I haven’t bought an REM album since “Reveal”, and I only listened to it once before being very tempted to throw it out the window of my car. I was so disappointed after a pretty good effort with the “The Man on the Moon” soundtrack, and not only was the album pretty boring except for a few tracks–Stipe just seemed to lose it with the lyrical edge.
REM was one of my favorite bands growing up. I not only enjoyed the music, but the lyrics were so abstract and thought provoking–I used to spend hours reading the lyrics to songs, trying to figure out what Stipe was trying to say–if anything. It was great times.
Even with “Monster”, probably one of the weaker efforts during a time when they were still culturally relevant, and Stipe still had game, there was something to discover.
But after “New Adventures of Hi-Fi”, things just started going downhill. I actually was more of a fan of “Up” than most people I knew–and though there was definitely something lacking, I thought some of the tracks were well done, and I still thought lyrically it was sound. It was still Stipe.
But after that, REM’s music just seemed so branded, especially on “Reveal”. It felt like some studio produced the living hell out of it, and some impostor wrote the lyrics. The songs were just…dumb. There really wasn’t another way to look at the album. And it just signaled the decline of the band itself, though some say it goes back to “Up”.
With “Into the Sun”, I was so bored by the free listening I got from AOL that I didn’t even bother buying it. It was drab, pointless, infuriatingly simple. It didn’t remotely sound like anything REM had ever done. After that I officially ended my run with REM, and decided to only listen to the stuff that I cherished growing up–trying to re-identify with songs that I had taken so many journeys with as a youth.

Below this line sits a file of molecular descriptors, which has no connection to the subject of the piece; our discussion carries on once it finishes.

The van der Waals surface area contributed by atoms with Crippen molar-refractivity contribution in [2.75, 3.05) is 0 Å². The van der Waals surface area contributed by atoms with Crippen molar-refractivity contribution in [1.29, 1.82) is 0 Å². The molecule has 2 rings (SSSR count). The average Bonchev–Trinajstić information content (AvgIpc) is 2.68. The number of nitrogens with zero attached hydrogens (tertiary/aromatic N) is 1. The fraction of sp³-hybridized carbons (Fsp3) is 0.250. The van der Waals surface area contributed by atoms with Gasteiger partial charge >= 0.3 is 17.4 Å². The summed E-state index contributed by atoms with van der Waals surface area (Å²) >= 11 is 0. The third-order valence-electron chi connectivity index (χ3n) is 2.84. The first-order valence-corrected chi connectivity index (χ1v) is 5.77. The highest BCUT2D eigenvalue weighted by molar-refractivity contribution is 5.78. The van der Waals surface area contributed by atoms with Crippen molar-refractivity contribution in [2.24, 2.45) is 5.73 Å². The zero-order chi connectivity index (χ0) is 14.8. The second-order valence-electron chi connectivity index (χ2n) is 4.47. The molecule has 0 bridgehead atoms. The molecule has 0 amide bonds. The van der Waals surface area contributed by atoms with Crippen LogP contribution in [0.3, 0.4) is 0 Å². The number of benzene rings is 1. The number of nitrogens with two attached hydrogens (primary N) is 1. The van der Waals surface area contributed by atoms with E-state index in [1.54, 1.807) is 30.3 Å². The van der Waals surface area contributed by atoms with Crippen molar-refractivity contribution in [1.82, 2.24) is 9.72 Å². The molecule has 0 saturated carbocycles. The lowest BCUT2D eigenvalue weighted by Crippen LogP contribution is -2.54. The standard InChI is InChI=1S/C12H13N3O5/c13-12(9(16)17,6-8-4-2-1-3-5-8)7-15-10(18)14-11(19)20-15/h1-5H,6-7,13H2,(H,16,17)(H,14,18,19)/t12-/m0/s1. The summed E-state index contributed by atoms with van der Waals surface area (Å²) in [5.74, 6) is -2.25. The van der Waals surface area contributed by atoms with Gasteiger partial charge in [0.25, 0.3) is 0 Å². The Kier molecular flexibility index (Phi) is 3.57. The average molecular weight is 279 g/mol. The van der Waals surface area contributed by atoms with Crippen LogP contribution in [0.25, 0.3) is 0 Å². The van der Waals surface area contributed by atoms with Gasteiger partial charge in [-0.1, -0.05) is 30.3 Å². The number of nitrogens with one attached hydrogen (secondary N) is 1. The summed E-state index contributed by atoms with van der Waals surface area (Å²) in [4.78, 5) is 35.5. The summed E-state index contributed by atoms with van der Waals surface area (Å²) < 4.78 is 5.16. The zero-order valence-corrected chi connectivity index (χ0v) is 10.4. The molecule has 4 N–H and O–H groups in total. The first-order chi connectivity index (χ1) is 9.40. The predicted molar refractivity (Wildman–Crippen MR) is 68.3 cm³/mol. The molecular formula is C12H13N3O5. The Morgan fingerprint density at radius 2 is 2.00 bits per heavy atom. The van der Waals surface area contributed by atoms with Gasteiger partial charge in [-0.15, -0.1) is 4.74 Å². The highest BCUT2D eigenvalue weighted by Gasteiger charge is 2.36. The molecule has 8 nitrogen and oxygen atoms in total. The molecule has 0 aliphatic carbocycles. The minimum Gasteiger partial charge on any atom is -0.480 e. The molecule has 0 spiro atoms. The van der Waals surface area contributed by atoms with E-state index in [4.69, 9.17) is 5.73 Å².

But there are only so many times you can try and revisit something before it is so familiar, there is nothing left to extract. And that’s what REM became. They reached the Zenith–there was nowhere to go but…down. And it was pretty depressing to realize this because I still felt like they had something left in the tank…ANYTHING…just ONE more thing.
Well, if “Accelerate” is that thing, I can accept it. The album moves. Its sound is reminiscent of “Monster” in that it’s very LOUD. It’s also very stripped down, simple, in your face. There are only 11 tracks, and the album is over before you know it. That’s not very REM like, but after what they’ve been dishing out the last few years, I’ll gladly take it.
The distortion trembles, feeling like every pluck of a guitar string by Peter Buck is smoothly integrated into a wall of sound–each chord progresses predictably but is warmly embraceable, because you know somewhere it will get…Buck-like. And of course it does, and though some tracks feel a bit over produced even for being stripped down, it’s never to the point of destroying the groove.
What made me love Stipe’s lyrics, as I alluded to earlier, was how impenetrable some of them were. I still don’t know what some of his songs are about, and sometimes I think he doesn’t either. But his poetry was absolutely masterful.
He’s lost that. Somehow, he just doesn’t seem to bring that same kind of depth to his words and the flow that he used to possess just doesn’t seem present anymore. I don’t know if that’s because he’s just not in it anymore, or if he is trying too hard to make a point about things. But he never used to use cliche phrases like “Living Well is the Best Revenge”–how could he get so retread?
Because of the flow of the music, however, and because the music was indeed LOUD enough to drown out Stipe’s inferior lyrics, it does not take away from “Accelerate”. I keep wanting to believe Stipe did it on purpose–strip down lyrics like strip down the music–go back to basics.
But then I remember how that sound was never lost with REM–from “Murmur” to “New Adventures in Hi-Fi”–wit a few exceptions. But while the sound may have been found again with “Accelerate”–the poetry of the lyrics still remain…unfounded.